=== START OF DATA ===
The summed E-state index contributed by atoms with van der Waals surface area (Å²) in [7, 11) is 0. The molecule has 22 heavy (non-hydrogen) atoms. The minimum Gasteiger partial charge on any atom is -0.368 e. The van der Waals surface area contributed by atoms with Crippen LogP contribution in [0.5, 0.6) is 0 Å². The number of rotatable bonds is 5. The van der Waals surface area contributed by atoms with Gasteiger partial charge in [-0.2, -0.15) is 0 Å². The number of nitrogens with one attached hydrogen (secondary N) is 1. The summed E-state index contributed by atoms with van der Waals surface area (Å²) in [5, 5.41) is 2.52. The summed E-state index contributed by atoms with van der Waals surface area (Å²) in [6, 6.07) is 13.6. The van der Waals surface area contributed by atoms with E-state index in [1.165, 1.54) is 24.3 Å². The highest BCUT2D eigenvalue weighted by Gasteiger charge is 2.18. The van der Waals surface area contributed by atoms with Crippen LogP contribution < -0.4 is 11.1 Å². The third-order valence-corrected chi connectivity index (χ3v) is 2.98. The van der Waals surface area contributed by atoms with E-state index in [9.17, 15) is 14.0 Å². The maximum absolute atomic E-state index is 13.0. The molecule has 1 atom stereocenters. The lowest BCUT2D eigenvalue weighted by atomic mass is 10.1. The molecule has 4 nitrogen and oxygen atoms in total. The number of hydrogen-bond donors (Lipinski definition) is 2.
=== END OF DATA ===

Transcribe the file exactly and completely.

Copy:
The summed E-state index contributed by atoms with van der Waals surface area (Å²) in [7, 11) is 0. The molecule has 22 heavy (non-hydrogen) atoms. The minimum Gasteiger partial charge on any atom is -0.368 e. The van der Waals surface area contributed by atoms with Crippen LogP contribution in [0.5, 0.6) is 0 Å². The number of rotatable bonds is 5. The van der Waals surface area contributed by atoms with Gasteiger partial charge in [-0.2, -0.15) is 0 Å². The number of nitrogens with one attached hydrogen (secondary N) is 1. The summed E-state index contributed by atoms with van der Waals surface area (Å²) in [5, 5.41) is 2.52. The summed E-state index contributed by atoms with van der Waals surface area (Å²) in [6, 6.07) is 13.6. The van der Waals surface area contributed by atoms with E-state index in [1.165, 1.54) is 24.3 Å². The highest BCUT2D eigenvalue weighted by Gasteiger charge is 2.18. The van der Waals surface area contributed by atoms with Crippen LogP contribution < -0.4 is 11.1 Å². The third-order valence-corrected chi connectivity index (χ3v) is 2.98. The van der Waals surface area contributed by atoms with E-state index in [9.17, 15) is 14.0 Å². The maximum absolute atomic E-state index is 13.0. The molecule has 1 atom stereocenters. The lowest BCUT2D eigenvalue weighted by atomic mass is 10.1. The molecule has 4 nitrogen and oxygen atoms in total. The number of hydrogen-bond donors (Lipinski definition) is 2.